Strong passwords mean greater security, but creating a strong password that’s memorable enough to use is rather something of a royal pain in the patootie. One click on the Mac App Store reveals a dozen or so password utilities, and using any one of them is better than using your dog’s name. Here’s another to add to the list.
I like passwords I can remember, but that requirement also means the password won’t be quite so strong. After all, Abby Sciuto can guess a terrorist’s notebook password in about a minute; less if Gibbs is nearby.
The free app Locksmith lets you create a password that is tied to a specific website domain name. All the technology you don’t see is based upon the Stanford PwdHash project, so suffice it to say that it’s a tough nut to crack.
The solution that Locksmith brings to the table is elimination of duplicate passwords for different accounts. One password for each website. Locksmith works this way. Enter the URL of the website (domain name). Enter a password key (a string of letters only you know; but the string can be used on every website).
Locksmith builds the proper password.
Here’s the problem the Stanford PwdHash project solves:
Users tend to use a single password at many different web sites. By now there are several reported cases where attackers breaks into a low security site to retrieve thousands of username/password pairs and directly try them one by one at a high security e-commerce site such as eBay. As expected, this attack is remarkably effective.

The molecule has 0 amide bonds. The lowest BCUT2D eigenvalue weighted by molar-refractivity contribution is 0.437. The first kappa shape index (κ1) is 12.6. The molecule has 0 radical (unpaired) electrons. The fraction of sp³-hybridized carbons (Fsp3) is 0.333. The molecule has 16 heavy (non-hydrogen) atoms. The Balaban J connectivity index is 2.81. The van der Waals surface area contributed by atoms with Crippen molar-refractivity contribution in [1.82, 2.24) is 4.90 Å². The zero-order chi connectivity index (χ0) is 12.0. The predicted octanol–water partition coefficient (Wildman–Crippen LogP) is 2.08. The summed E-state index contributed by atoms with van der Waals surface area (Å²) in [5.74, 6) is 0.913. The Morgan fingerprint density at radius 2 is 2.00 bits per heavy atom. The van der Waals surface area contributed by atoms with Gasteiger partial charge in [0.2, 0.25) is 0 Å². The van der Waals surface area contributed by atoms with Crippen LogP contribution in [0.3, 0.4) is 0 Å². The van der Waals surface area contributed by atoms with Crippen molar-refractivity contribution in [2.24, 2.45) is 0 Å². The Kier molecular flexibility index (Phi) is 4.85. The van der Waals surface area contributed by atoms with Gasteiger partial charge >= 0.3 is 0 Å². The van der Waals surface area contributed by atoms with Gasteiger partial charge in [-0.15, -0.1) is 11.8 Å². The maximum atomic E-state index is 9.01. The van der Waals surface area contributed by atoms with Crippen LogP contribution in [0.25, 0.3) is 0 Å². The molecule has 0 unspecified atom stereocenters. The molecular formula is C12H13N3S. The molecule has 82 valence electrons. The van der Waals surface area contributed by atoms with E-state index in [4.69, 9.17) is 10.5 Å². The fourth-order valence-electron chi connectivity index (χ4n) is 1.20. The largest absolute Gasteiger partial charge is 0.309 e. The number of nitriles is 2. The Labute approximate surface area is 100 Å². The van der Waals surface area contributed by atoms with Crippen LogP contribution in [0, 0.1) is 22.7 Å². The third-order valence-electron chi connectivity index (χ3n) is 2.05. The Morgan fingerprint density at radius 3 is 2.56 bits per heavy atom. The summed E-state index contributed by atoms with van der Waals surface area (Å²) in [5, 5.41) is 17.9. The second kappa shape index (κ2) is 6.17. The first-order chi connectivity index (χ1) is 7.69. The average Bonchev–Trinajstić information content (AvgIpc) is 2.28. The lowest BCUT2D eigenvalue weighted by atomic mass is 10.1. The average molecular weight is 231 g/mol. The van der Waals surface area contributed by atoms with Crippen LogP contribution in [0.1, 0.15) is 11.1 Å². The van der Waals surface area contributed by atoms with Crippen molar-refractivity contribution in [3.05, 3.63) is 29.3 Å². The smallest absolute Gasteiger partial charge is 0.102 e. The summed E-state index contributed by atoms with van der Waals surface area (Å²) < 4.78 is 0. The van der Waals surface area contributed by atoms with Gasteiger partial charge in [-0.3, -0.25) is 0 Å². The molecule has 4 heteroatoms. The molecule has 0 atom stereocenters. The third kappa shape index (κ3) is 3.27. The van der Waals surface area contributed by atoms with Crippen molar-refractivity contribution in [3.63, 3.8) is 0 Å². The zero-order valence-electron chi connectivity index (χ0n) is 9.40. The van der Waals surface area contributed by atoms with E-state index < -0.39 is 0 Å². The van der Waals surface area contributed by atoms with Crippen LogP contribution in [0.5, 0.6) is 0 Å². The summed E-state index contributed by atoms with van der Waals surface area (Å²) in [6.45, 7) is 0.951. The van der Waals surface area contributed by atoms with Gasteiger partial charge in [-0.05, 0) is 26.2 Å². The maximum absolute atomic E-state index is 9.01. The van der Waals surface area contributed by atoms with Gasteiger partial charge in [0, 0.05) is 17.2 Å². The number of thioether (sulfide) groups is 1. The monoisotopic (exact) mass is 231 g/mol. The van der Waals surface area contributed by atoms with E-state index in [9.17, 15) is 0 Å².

Here’s how the method adds another layer of security to defeat the attacks.
PwdHash is an browser extension that transparently converts a user’s password into a domain-specific password. The user can activate this hashing by choosing passwords that start with a special prefix (@@) or by pressing a special password key (F2). PwdHash automatically replaces the contents of these password fields with a one-way hash of the pair (password, domain-name). As a result, the site only sees a domain-specific hash of the password, as opposed to the password itself. A break-in at a low security site exposes password hashes rather than an actual password.
Nice, right? But a bit complicated as you’d need the proper browser extension, but the level of security is substantial and the price is right.